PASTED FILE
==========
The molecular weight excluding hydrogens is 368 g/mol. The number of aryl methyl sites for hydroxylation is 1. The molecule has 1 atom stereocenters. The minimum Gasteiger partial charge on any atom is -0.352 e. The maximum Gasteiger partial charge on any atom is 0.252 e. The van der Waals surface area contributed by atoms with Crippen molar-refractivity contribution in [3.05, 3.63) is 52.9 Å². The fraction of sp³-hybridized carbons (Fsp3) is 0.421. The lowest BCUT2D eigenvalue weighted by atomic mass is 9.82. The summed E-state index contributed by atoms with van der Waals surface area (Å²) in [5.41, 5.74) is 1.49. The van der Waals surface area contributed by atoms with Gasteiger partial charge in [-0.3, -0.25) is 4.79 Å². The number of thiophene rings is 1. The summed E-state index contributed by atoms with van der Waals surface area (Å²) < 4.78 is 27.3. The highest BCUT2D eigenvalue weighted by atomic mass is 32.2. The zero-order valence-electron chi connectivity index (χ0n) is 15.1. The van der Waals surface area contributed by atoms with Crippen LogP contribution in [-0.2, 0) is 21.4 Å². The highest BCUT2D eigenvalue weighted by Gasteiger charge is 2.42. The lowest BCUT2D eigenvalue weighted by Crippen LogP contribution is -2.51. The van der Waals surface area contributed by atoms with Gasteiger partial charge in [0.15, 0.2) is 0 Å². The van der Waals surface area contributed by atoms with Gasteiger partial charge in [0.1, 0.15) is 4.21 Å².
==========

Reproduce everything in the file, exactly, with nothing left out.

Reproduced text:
The molecular weight excluding hydrogens is 368 g/mol. The number of aryl methyl sites for hydroxylation is 1. The molecule has 1 atom stereocenters. The minimum Gasteiger partial charge on any atom is -0.352 e. The maximum Gasteiger partial charge on any atom is 0.252 e. The van der Waals surface area contributed by atoms with Crippen molar-refractivity contribution in [3.05, 3.63) is 52.9 Å². The fraction of sp³-hybridized carbons (Fsp3) is 0.421. The lowest BCUT2D eigenvalue weighted by atomic mass is 9.82. The summed E-state index contributed by atoms with van der Waals surface area (Å²) in [5.41, 5.74) is 1.49. The van der Waals surface area contributed by atoms with Gasteiger partial charge in [-0.3, -0.25) is 4.79 Å². The number of thiophene rings is 1. The summed E-state index contributed by atoms with van der Waals surface area (Å²) < 4.78 is 27.3. The highest BCUT2D eigenvalue weighted by atomic mass is 32.2. The zero-order valence-electron chi connectivity index (χ0n) is 15.1. The van der Waals surface area contributed by atoms with Crippen LogP contribution in [-0.2, 0) is 21.4 Å². The highest BCUT2D eigenvalue weighted by Gasteiger charge is 2.42. The lowest BCUT2D eigenvalue weighted by Crippen LogP contribution is -2.51. The van der Waals surface area contributed by atoms with Gasteiger partial charge in [0.15, 0.2) is 0 Å². The van der Waals surface area contributed by atoms with Gasteiger partial charge in [0.1, 0.15) is 4.21 Å².